Women writers who depict childrearing in a literary & non-fluffy way - any recs.?

(38 Posts)
FaddyPeony Fri 28-Jun-13 20:46:04

On my list so far I have:

Anne Enright
Rachel Cusk
Sarah Moss

...And now I am stumped, can't think of any more. Are there more?

FaddyPeony Fri 28-Jun-13 20:48:50

I should clarify that I'm interested primarily in fiction-writers right now, and by 'childrearing' I mean covering stuff like pregnancy, childbirth, breastfeeding, the sleeplessness and relentlessness of the early years...basically, I'm looking for fiction that what it feels like to be a mother.

Not sure that publishers are particularly interested in gritty accounts of same...

watermint Fri 28-Jun-13 21:11:04

go to sleep by Helen Walsh was good - more about pnd in v early days though. I really enjoyed night waking by Sarah moss too.

FaddyPeony Fri 28-Jun-13 21:22:44

Thank you for the recommendation watermint - I'd never heard of Helen Walsh. Have just googled and Go to Sleep sounds right up my street.

User2605 Fri 28-Jun-13 22:04:39

The Hand That First Held Mine by Maggie O' Farrell

FaddyPeony Fri 28-Jun-13 22:16:14

oh interesting, User - I've just started Instructions for a Heatwave by MOF and although I'm only a few pages in it has the feel of something that might hold authentic writing about parents/children.

blueshoes Fri 28-Jun-13 23:14:39

We need to talk about Kevin - Lionel Shriver. No doubt controversial ...

exexpat Sat 29-Jun-13 00:12:03

Barbara Kingsolver's latest, Flight Behaviour, isn't about child-rearing, but it features heavily, and in a very realistic way.

iheartdusty Sat 29-Jun-13 15:25:55

an older one - "They Knew Mr Knight" by Dorothy Whipple

written in the 1930s, the portrayal of the mother's insight into her teenage daughter, and her tenderness and recognition of the young woman's needs struck me as extraordinarily modern.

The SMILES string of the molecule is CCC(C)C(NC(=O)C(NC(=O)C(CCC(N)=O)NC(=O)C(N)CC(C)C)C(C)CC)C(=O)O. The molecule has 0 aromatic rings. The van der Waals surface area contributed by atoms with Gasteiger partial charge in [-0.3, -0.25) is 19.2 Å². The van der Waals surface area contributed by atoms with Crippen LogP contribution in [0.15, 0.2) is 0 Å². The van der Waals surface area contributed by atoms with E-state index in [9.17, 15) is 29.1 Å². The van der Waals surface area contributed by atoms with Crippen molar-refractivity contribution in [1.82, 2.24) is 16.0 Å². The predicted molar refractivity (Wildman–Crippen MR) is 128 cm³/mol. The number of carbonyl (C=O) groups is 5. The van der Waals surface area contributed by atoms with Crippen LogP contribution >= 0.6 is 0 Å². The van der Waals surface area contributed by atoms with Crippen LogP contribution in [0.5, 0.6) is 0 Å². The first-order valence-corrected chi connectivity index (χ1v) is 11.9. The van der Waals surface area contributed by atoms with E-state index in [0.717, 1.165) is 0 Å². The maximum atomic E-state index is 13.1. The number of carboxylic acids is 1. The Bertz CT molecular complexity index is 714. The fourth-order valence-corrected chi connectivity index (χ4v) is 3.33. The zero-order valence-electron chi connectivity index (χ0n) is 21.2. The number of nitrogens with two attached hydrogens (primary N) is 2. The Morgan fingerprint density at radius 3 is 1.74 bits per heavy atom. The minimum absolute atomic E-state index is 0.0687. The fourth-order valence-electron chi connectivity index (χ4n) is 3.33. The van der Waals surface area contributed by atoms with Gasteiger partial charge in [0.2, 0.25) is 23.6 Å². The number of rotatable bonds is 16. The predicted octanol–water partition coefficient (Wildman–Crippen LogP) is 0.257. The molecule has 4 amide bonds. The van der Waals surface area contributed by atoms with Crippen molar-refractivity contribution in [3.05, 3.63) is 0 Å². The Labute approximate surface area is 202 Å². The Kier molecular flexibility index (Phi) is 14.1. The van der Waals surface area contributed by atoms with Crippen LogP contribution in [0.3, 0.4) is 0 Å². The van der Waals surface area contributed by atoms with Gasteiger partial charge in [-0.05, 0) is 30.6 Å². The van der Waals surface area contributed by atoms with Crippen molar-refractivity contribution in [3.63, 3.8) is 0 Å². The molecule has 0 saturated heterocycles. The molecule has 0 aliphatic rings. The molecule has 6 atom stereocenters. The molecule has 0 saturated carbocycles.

i know you said sleepless early years, but child rearing doesn't end there...

Have just finished Instructions for a Heatwave. It has strong themes of parental/child and sibling relationships and felt very real to me. Beautifully written although the story didn't grab me as fiercely as some of her other books.

tumbletumble Sat 29-Jun-13 15:47:16

Pregnancy - The L Shaped Room by Lynne Reid Banks is brilliant (although now outdated re society's view of single mothers).

I have also enjoyed:
Other People's Children by Joanna Trollope (about older children)
Little Earthquakes by Jennifer Weiner
I Don't Know How She Does It by Allison Pearson
Wife in the North by Judith O'Reilly

Love the three listed in your OP, and Maggie O'Farrell as already mentioned.

exexpat Sat 29-Jun-13 17:35:59

The mention of the L-shaped Room reminded of another classic: Margaret Drabble's The Millstone.

exexpat Sat 29-Jun-13 17:39:22

Oh, and also The Man Who Loved Children by Christina Stead (Australian classic, though set in the US).

FaddyPeony Sat 29-Jun-13 22:34:27

Thank you folks, some really interesting recs here. I am basically after reading material that truthfully depicts women's lives. I get so frustrated reading novels by important men sometimes...do you know what i mean,story's great, writing's great but there's not a wide enough spectrum of human existence. Am glad to get these recommendations.

Nivet Sat 29-Jun-13 22:34:38

How about this - The Homemaker by Dorothy Canfield Fisher?

And another vote for The Hand That First Held Mine, MOF's description of the tiredness and confusion in the first few weeks after your first baby struck a chord with me, I think PFB was about 12 weeks when I read it.

NicknameTaken Tue 02-Jul-13 09:48:17

Ooh, exexpat, I read The Millstone recently and was surprised how much I liked it, although in many ways it's a period piece. And I thought Wife in the North was going to be fluffy, but it really is not - all about marital compromise and dealing with grief.

I'm currently reading The Rise and Fall of a Domestic Diva, which is marketed as chicklit but is darker than that - all cracking marriages and hints of postnatal psychosis. It focuses on a small social class, London yummy mummies, but it doesn't under-estimate the toll of raising small children.

Rebecca West, who's clearly a goddess- The Fountain Overflows

Hons and Rebels

The Blessing- Nancy Mitford

The Children's Book- A.S. Byatt (one of my favourites)

Jane Gardam, maybe, she does quite a bit of coming of age

motherinferior Tue 02-Jul-13 15:57:07